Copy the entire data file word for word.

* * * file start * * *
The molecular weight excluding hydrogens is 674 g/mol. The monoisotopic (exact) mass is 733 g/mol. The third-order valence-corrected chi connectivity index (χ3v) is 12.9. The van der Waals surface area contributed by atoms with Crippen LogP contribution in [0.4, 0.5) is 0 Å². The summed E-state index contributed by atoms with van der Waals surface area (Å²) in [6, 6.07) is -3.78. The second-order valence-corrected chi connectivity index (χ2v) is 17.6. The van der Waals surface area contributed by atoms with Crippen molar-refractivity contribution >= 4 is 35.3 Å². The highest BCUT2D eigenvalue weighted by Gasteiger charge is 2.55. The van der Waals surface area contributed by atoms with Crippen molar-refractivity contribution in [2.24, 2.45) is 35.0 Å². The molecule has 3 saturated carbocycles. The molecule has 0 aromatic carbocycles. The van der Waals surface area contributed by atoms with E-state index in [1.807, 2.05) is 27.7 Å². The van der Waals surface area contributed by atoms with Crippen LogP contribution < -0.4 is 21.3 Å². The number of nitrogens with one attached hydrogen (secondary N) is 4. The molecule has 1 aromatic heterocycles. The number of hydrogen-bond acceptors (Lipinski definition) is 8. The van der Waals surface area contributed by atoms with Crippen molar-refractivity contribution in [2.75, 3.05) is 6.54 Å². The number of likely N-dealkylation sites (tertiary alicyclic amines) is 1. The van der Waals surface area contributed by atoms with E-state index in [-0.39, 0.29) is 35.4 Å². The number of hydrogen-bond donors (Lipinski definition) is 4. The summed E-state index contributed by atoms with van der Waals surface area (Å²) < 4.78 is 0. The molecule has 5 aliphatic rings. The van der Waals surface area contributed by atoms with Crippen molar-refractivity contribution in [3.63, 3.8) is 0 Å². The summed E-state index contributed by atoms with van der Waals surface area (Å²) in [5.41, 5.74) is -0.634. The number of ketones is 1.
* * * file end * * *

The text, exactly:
The molecular weight excluding hydrogens is 674 g/mol. The monoisotopic (exact) mass is 733 g/mol. The third-order valence-corrected chi connectivity index (χ3v) is 12.9. The van der Waals surface area contributed by atoms with Crippen LogP contribution in [0.4, 0.5) is 0 Å². The summed E-state index contributed by atoms with van der Waals surface area (Å²) in [6, 6.07) is -3.78. The second-order valence-corrected chi connectivity index (χ2v) is 17.6. The van der Waals surface area contributed by atoms with Crippen molar-refractivity contribution >= 4 is 35.3 Å². The highest BCUT2D eigenvalue weighted by Gasteiger charge is 2.55. The van der Waals surface area contributed by atoms with Crippen molar-refractivity contribution in [2.24, 2.45) is 35.0 Å². The molecule has 3 saturated carbocycles. The molecule has 0 aromatic carbocycles. The van der Waals surface area contributed by atoms with E-state index in [1.807, 2.05) is 27.7 Å². The van der Waals surface area contributed by atoms with Crippen LogP contribution < -0.4 is 21.3 Å². The number of nitrogens with one attached hydrogen (secondary N) is 4. The molecule has 1 aromatic heterocycles. The number of hydrogen-bond acceptors (Lipinski definition) is 8. The van der Waals surface area contributed by atoms with Crippen molar-refractivity contribution in [2.75, 3.05) is 6.54 Å². The number of likely N-dealkylation sites (tertiary alicyclic amines) is 1. The van der Waals surface area contributed by atoms with E-state index in [-0.39, 0.29) is 35.4 Å². The number of hydrogen-bond donors (Lipinski definition) is 4. The summed E-state index contributed by atoms with van der Waals surface area (Å²) < 4.78 is 0. The molecule has 5 aliphatic rings. The van der Waals surface area contributed by atoms with Crippen molar-refractivity contribution in [3.63, 3.8) is 0 Å². The summed E-state index contributed by atoms with van der Waals surface area (Å²) in [5.41, 5.74) is -0.634. The number of ketones is 1.